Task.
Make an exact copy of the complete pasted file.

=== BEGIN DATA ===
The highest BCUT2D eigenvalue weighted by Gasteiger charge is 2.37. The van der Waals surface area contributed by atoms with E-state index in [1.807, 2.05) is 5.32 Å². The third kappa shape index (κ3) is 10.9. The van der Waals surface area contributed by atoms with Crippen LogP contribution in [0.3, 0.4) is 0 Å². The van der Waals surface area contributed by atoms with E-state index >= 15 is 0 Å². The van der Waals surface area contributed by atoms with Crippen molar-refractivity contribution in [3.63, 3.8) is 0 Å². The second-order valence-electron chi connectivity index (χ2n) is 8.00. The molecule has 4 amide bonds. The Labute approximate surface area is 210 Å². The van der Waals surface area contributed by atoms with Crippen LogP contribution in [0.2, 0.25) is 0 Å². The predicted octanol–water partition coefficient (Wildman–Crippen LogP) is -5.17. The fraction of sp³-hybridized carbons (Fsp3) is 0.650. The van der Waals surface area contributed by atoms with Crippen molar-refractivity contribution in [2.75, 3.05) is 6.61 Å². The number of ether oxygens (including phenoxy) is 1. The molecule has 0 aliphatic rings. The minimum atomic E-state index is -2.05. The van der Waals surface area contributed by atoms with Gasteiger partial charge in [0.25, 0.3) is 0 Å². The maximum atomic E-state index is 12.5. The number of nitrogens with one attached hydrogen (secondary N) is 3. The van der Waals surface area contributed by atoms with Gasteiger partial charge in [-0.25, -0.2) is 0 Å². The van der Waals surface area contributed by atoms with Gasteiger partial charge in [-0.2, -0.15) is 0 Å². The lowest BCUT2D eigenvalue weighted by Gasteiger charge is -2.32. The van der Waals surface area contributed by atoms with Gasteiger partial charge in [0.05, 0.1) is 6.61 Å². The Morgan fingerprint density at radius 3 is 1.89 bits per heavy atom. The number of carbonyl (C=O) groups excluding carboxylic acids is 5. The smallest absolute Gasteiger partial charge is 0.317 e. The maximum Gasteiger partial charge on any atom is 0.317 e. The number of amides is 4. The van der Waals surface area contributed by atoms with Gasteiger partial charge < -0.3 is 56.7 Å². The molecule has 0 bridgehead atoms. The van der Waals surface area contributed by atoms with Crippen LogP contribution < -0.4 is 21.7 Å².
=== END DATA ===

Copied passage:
The highest BCUT2D eigenvalue weighted by Gasteiger charge is 2.37. The van der Waals surface area contributed by atoms with E-state index in [1.807, 2.05) is 5.32 Å². The third kappa shape index (κ3) is 10.9. The van der Waals surface area contributed by atoms with Crippen LogP contribution in [0.3, 0.4) is 0 Å². The van der Waals surface area contributed by atoms with E-state index >= 15 is 0 Å². The van der Waals surface area contributed by atoms with Crippen molar-refractivity contribution in [3.63, 3.8) is 0 Å². The second-order valence-electron chi connectivity index (χ2n) is 8.00. The molecule has 4 amide bonds. The Labute approximate surface area is 210 Å². The van der Waals surface area contributed by atoms with Crippen LogP contribution in [0.2, 0.25) is 0 Å². The predicted octanol–water partition coefficient (Wildman–Crippen LogP) is -5.17. The fraction of sp³-hybridized carbons (Fsp3) is 0.650. The van der Waals surface area contributed by atoms with Crippen molar-refractivity contribution in [2.75, 3.05) is 6.61 Å². The number of ether oxygens (including phenoxy) is 1. The molecule has 0 aliphatic rings. The minimum atomic E-state index is -2.05. The van der Waals surface area contributed by atoms with Gasteiger partial charge in [0.25, 0.3) is 0 Å². The maximum atomic E-state index is 12.5. The number of nitrogens with one attached hydrogen (secondary N) is 3. The van der Waals surface area contributed by atoms with Gasteiger partial charge in [-0.25, -0.2) is 0 Å². The van der Waals surface area contributed by atoms with Gasteiger partial charge in [-0.2, -0.15) is 0 Å². The lowest BCUT2D eigenvalue weighted by Gasteiger charge is -2.32. The van der Waals surface area contributed by atoms with Gasteiger partial charge in [0.05, 0.1) is 6.61 Å². The Morgan fingerprint density at radius 3 is 1.89 bits per heavy atom. The number of carbonyl (C=O) groups excluding carboxylic acids is 5. The smallest absolute Gasteiger partial charge is 0.317 e. The maximum Gasteiger partial charge on any atom is 0.317 e. The number of amides is 4. The van der Waals surface area contributed by atoms with Gasteiger partial charge < -0.3 is 56.7 Å². The molecule has 0 bridgehead atoms. The van der Waals surface area contributed by atoms with Crippen LogP contribution < -0.4 is 21.7 Å².